Just ask Adam and Eve. Satan claimed it would be better to know both good and evil rather than being stuck with only good, and Eve bought into that lie. She thought the forbidden fruit looked pretty tasty, and besides that it would give knowledge. So she and Adam went for the knowledge that seemed to make more sense, rather than sticking with the wisdom of God. God had warned them what would happen if they ate that fruit. They would die. But Adam and Eve ate it anyway. And they did die—Adam and Eve and all their children after them. All of mankind ever since the fall is in the process of dying. That’s what human knowledge will get you—a plot in a graveyard.
But God’s wisdom is different. His route leads not to death but to life—in fact, it leads to eternal life. Not that you would know it up front. God in His wisdom was willing to make Himself appear foolish that He might rescue a world hell-bent on destruction. So Jesus went on a fool’s errand. God the Father set in motion a plan that would lead His Son to empty Himself of His divine glory and majesty and lower Himself all the way to become a tiny embryo in the womb of His virgin mother, to be cradled and cuddled and coddled like any other newborn child, fed and diapered like all the rest, completely helpless and vulnerable just like any human infant.
Foolishness—that is what it is. A crazy idea by any human standard. But that wasn’t all. Setting aside His divine power, the Lord of all life lowered Himself still further—all the way to death, even a cursed death on a cross. And this was not merely an agonizing death, but it was a shameful death. For when one was nailed to a cross, they are considered the scum of the earth. It was quite a long distance to leave behind His majesty of Heavenly glory to become the scum of the earth, but that’s how far our Lord God went to rescue us. That’s love!
The preaching of the cross has never gone over very well among those who don’t believe. Stupidity and idiotic, the Greeks called it. Shocking and humiliating, the Jews considered it. What weak kind of God would allow Himself to be manhandled and defiled in such a way? They just couldn’t fathom it, this foolishness and weakness of God. But “the foolishness of God is wiser than man’s wisdom, and the weakness of God is stronger than man’s strength” (1 Corinthians 1:25).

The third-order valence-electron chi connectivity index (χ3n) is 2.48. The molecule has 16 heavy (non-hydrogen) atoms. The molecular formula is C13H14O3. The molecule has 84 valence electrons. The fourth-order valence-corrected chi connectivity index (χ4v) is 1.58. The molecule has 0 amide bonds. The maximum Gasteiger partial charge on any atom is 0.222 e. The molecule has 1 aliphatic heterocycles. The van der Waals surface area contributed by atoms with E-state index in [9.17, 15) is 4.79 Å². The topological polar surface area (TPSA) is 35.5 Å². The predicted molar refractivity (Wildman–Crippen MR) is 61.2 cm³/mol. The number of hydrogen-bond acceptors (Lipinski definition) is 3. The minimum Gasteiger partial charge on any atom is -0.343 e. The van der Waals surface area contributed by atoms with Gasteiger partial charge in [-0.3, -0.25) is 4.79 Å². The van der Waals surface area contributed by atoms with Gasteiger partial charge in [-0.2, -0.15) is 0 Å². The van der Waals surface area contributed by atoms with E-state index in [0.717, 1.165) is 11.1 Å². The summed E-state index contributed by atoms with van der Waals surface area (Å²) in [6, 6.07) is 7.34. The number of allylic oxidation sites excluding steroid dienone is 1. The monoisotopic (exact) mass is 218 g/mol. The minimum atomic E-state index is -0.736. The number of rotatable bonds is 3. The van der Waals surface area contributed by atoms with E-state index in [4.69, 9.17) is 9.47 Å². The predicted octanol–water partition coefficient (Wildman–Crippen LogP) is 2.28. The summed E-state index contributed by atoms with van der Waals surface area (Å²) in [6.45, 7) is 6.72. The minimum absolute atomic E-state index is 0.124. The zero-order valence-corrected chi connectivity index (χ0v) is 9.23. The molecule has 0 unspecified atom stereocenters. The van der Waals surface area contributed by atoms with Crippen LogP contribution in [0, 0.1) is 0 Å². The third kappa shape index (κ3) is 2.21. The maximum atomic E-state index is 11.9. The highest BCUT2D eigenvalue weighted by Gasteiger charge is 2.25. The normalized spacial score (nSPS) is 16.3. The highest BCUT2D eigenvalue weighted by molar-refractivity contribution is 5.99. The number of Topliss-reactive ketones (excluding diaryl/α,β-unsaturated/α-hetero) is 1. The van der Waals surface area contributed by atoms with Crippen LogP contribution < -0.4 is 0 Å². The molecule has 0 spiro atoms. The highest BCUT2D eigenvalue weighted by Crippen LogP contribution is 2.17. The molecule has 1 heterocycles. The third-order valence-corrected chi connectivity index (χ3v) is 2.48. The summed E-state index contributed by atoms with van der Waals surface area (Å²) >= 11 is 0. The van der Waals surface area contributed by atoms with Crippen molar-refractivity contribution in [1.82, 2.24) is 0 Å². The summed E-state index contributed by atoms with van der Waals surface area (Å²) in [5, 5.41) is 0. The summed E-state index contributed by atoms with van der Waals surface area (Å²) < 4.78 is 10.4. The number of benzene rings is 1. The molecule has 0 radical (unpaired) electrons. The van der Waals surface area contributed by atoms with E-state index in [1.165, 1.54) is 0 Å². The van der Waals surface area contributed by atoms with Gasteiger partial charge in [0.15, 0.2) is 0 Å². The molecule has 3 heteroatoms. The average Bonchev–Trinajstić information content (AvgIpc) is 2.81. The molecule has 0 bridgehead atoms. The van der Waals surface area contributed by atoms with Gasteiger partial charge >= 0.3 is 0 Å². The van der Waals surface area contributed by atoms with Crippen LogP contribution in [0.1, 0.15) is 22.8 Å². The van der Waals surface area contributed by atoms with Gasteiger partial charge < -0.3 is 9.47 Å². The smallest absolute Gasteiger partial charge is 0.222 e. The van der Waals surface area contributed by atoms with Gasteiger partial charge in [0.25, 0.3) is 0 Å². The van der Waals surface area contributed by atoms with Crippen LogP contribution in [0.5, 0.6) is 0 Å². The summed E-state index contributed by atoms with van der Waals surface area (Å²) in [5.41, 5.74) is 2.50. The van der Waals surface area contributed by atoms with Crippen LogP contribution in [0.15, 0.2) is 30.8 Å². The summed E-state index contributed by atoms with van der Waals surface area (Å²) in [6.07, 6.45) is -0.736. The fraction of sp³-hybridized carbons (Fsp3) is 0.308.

Many people still today don’t get it, just like the Greeks and Jews before them. The cross just doesn’t have much curb appeal. That Lamb of God “who on the cross didst suffer” isn’t a top selling single amongst today’s seekers. “Our God is an awesome God,” now that’s what people like to hear. He will give you a happy, fulfilling life if you just turn things over to Him. Isn’t that special? The very notion of a crucified God doesn’t fit into our “can-do” world. For that reason, there’s been a lot of backpedaling going on concerning the message of Christ crucified. Jesus as hero, Jesus as example, Jesus as paradigm for living seems much more attractive to practically minded folks like us with inquiring minds. Give us a purpose driven life. After all we want to know what we can do to improve our own lot, and the cross doesn’t seem to make much sense when it comes to self-improvement.
It’s precisely on the point of Gospel outreach that we can learn a lot from our text. “Because Jews demand miraculous signs and Greeks look for wisdom, therefore we deliberately preach Christ crucified,” writes St. Paul (1 Corinthians 1:22). There needs to be an intentionality about preaching a crucified Christ, especially when you are dealing with people who are looking for everything but a crucified Christ. Why? Because through what those people think is foolishness and a stumbling block, God is at work to rescue and to save. Precisely in the foolish, offensive message of Christ crucified, God calls sinners out of death and into life.